“Amends” by Adrienne Rich is a poem that juxtaposes the natural with the industrial/human. When reading a poem, it's helpful to examine what is literally happening within the text and what is happening figuratively. In the literal sense, a tree is blooming (“a white star, then another / exploding out of the bark”), people are sleeping in their homes (“eyelids of sleeper”), and the moonlight is moving over everything (“it soaks through cracks into trailers”). Figuratively, the ocean lays “its cheek for moments on the sand” and “licks the broken ledge” of the cliff.
The tension picks up in the third stanza (“gash”) and is aimed at industrial devices (“the crop dusting plane” and “sand-and-gravel quarry”). At the end of the poem, the moonlight comes to rest on a sleeping person “as if to make amends,” which personifies the moonlight and implies that there has been a distance or strain between the natural world (the moon) and the human race.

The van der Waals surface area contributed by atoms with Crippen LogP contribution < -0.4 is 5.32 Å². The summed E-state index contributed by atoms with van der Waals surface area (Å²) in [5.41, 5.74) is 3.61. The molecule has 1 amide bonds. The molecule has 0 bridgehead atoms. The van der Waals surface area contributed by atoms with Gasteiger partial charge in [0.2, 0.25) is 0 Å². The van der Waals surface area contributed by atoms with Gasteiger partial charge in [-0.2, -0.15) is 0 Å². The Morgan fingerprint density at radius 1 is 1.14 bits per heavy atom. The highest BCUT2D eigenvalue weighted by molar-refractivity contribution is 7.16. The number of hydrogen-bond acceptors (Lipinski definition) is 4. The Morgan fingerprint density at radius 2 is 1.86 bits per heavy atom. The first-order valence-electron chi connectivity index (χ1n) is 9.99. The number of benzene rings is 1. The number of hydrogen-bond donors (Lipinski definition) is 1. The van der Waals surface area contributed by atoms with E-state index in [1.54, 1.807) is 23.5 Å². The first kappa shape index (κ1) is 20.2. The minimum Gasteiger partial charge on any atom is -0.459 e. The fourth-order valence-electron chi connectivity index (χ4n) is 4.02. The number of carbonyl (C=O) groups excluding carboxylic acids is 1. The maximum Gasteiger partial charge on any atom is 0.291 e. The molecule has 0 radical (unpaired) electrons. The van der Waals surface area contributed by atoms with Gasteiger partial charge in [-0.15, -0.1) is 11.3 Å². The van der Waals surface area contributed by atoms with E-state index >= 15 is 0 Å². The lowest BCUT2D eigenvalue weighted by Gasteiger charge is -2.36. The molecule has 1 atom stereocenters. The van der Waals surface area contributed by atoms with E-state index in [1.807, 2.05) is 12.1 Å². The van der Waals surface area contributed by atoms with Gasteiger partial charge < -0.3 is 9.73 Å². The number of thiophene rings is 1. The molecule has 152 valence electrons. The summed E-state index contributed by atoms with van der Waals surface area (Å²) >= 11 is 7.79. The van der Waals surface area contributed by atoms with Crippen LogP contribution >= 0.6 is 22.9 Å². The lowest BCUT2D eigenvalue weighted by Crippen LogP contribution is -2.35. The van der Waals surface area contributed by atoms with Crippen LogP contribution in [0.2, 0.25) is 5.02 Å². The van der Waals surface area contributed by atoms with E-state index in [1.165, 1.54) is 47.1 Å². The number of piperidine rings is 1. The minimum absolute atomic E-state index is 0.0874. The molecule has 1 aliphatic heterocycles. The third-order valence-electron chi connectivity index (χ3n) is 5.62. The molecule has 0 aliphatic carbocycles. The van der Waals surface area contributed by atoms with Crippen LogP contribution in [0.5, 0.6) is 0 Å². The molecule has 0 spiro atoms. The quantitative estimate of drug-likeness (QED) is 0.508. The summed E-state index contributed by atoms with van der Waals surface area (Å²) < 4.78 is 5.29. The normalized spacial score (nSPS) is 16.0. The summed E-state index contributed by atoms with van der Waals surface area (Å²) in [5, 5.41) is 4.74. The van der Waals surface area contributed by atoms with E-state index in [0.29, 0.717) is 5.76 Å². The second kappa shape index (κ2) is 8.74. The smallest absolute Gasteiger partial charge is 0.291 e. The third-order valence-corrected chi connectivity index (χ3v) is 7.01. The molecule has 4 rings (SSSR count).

Overall, “Amends” seems to be about a conflict, although you might find evidence of other themes in the text as well.